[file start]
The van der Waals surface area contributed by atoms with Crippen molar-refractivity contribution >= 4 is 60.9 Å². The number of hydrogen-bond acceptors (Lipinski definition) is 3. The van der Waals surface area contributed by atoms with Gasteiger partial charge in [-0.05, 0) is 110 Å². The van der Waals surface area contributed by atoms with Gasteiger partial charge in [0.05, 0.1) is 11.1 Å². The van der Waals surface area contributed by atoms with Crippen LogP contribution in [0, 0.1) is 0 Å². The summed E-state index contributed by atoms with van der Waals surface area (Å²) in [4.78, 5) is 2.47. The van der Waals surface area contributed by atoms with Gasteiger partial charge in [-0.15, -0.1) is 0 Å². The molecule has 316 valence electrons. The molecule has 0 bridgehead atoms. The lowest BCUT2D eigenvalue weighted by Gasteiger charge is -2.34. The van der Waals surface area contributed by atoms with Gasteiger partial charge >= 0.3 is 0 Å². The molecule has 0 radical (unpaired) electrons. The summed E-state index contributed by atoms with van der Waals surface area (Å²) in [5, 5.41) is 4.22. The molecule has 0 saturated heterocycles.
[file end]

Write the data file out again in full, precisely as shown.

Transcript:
The van der Waals surface area contributed by atoms with Crippen molar-refractivity contribution >= 4 is 60.9 Å². The number of hydrogen-bond acceptors (Lipinski definition) is 3. The van der Waals surface area contributed by atoms with Gasteiger partial charge in [-0.05, 0) is 110 Å². The van der Waals surface area contributed by atoms with Gasteiger partial charge in [0.05, 0.1) is 11.1 Å². The van der Waals surface area contributed by atoms with Crippen LogP contribution in [0, 0.1) is 0 Å². The summed E-state index contributed by atoms with van der Waals surface area (Å²) in [4.78, 5) is 2.47. The van der Waals surface area contributed by atoms with Gasteiger partial charge in [-0.15, -0.1) is 0 Å². The molecule has 316 valence electrons. The molecule has 0 bridgehead atoms. The lowest BCUT2D eigenvalue weighted by Gasteiger charge is -2.34. The van der Waals surface area contributed by atoms with Gasteiger partial charge >= 0.3 is 0 Å². The molecule has 0 radical (unpaired) electrons. The summed E-state index contributed by atoms with van der Waals surface area (Å²) in [5, 5.41) is 4.22. The molecule has 0 saturated heterocycles.